Chapter 9, Net Present Value and Other Investment CriteriaOutlineCapital Budgeting - the process of planning and managing firm’s long-term investmentsI. Capital Budgeting Decision Rules1. Net Present Value2. Payback3. Discounted payback4. Internal rate of return (IRR)5. Profitability IndexWe will denote the discount rate as RII. Net Present Value (NPV)a measure of the difference between the market value of an investment and its costdetermine the NPV by discounting all of the futures cash flows and then subtracting the cost.NPV=∑ PV of CF-I00nn2211IR)(1CF...R)(1CFR)(1CFNPV1

Example 1: You are looking at a new project and you have estimated the following cash flows:Year 0:CF = -165,000Year 1:CF = 63,120Year 2:CF = 70,800Year 3:CF = 91,080Your required return for assets of this risk is 12%.What is the NPV of this project? Should we accept or reject the project?

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Using Calculator – uneven cash flowsDecision Criteria for NPVDoes the NPV rule account for the time value of money?Does the NPV rule account for the risk of the cash flows?Does the NPV rule provide an indication about the increase in value?Should we consider the NPV rule for our primary decision rule?AdvantagesDisadvantagesConsiders all of the cash flows in the computationUses the time value of moneyProvides the answer in dollar terms, which is easy to understandUsually provides a similar answer to the IRR computationRequires the use of the time value of money, thus a bit more difficult to computeProjects that differ by orders of magnitude in cost are not obvious in the NPV final figure3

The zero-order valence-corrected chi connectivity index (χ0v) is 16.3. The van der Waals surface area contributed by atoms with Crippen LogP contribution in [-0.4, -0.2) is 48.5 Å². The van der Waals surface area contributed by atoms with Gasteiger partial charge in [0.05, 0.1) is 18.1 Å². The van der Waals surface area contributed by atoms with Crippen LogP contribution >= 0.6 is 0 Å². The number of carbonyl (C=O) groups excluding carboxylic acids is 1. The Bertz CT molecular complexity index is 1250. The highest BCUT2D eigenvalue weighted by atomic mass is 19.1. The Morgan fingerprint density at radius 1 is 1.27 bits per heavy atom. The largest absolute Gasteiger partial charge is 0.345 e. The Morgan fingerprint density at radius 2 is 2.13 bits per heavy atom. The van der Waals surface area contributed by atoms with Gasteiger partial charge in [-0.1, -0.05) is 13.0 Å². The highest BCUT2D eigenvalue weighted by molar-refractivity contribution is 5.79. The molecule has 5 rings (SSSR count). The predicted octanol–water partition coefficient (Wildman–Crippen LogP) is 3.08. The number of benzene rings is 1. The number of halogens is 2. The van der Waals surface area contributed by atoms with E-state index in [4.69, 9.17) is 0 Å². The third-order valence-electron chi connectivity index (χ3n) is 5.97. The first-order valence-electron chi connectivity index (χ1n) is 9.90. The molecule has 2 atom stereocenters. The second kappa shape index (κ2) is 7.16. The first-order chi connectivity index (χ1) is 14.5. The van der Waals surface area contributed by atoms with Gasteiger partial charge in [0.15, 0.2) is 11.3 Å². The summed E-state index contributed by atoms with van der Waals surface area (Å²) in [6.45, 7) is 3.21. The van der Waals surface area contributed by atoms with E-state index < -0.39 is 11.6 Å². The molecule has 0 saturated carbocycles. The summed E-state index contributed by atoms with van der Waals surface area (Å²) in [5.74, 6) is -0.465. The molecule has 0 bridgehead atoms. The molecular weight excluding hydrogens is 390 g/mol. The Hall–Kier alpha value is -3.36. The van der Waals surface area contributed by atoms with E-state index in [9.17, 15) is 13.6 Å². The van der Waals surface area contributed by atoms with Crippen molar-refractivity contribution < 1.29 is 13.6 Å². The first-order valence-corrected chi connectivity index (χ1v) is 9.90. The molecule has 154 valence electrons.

III. Payback Rulepayback period - length of time until the accumulated cash flows equal or exceed the original investmentto compute:

Example 2: What is the payback period for the project? If we require a payback of 2 years, should we accept the project?4

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Decision Criteria for Payback